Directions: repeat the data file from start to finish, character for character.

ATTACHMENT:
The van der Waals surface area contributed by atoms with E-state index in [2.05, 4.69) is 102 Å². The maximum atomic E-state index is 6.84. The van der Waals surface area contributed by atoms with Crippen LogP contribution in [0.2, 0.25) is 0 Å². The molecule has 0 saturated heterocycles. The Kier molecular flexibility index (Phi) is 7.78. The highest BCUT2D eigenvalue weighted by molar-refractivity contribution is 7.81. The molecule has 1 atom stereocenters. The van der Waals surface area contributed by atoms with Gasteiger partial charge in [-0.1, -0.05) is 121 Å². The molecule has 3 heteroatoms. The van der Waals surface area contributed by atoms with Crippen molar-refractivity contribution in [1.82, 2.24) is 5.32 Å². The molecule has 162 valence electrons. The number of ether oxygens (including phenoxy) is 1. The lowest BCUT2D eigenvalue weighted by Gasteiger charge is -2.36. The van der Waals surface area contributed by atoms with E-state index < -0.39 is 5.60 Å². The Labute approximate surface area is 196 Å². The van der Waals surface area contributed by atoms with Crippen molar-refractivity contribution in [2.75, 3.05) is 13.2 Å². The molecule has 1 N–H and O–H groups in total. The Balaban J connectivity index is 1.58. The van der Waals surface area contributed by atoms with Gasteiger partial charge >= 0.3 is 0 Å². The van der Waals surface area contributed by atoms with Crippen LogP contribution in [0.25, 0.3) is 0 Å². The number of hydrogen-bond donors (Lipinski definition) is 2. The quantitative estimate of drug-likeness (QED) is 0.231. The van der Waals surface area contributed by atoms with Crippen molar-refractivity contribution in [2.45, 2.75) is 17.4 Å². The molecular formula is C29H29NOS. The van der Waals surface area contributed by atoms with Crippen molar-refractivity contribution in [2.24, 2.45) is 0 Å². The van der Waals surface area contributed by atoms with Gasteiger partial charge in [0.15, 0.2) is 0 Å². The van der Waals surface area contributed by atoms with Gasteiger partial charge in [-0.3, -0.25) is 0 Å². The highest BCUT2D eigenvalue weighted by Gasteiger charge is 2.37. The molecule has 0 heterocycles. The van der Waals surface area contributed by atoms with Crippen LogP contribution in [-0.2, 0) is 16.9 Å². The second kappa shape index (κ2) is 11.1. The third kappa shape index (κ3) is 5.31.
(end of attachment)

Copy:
The van der Waals surface area contributed by atoms with E-state index in [2.05, 4.69) is 102 Å². The maximum atomic E-state index is 6.84. The van der Waals surface area contributed by atoms with Crippen LogP contribution in [0.2, 0.25) is 0 Å². The molecule has 0 saturated heterocycles. The Kier molecular flexibility index (Phi) is 7.78. The highest BCUT2D eigenvalue weighted by molar-refractivity contribution is 7.81. The molecule has 1 atom stereocenters. The van der Waals surface area contributed by atoms with Gasteiger partial charge in [-0.1, -0.05) is 121 Å². The molecule has 3 heteroatoms. The van der Waals surface area contributed by atoms with Crippen molar-refractivity contribution in [1.82, 2.24) is 5.32 Å². The molecule has 162 valence electrons. The number of ether oxygens (including phenoxy) is 1. The lowest BCUT2D eigenvalue weighted by Gasteiger charge is -2.36. The van der Waals surface area contributed by atoms with E-state index < -0.39 is 5.60 Å². The Labute approximate surface area is 196 Å². The van der Waals surface area contributed by atoms with Crippen molar-refractivity contribution in [2.75, 3.05) is 13.2 Å². The molecule has 1 N–H and O–H groups in total. The Balaban J connectivity index is 1.58. The van der Waals surface area contributed by atoms with Gasteiger partial charge >= 0.3 is 0 Å². The van der Waals surface area contributed by atoms with Crippen LogP contribution in [0.25, 0.3) is 0 Å². The number of hydrogen-bond donors (Lipinski definition) is 2. The quantitative estimate of drug-likeness (QED) is 0.231. The van der Waals surface area contributed by atoms with Crippen molar-refractivity contribution in [2.45, 2.75) is 17.4 Å². The molecular formula is C29H29NOS. The van der Waals surface area contributed by atoms with Crippen molar-refractivity contribution in [2.24, 2.45) is 0 Å². The van der Waals surface area contributed by atoms with Gasteiger partial charge in [0.15, 0.2) is 0 Å². The van der Waals surface area contributed by atoms with Gasteiger partial charge in [-0.3, -0.25) is 0 Å². The highest BCUT2D eigenvalue weighted by Gasteiger charge is 2.37. The molecule has 0 heterocycles. The van der Waals surface area contributed by atoms with Crippen LogP contribution in [-0.2, 0) is 16.9 Å². The second kappa shape index (κ2) is 11.1. The third kappa shape index (κ3) is 5.31.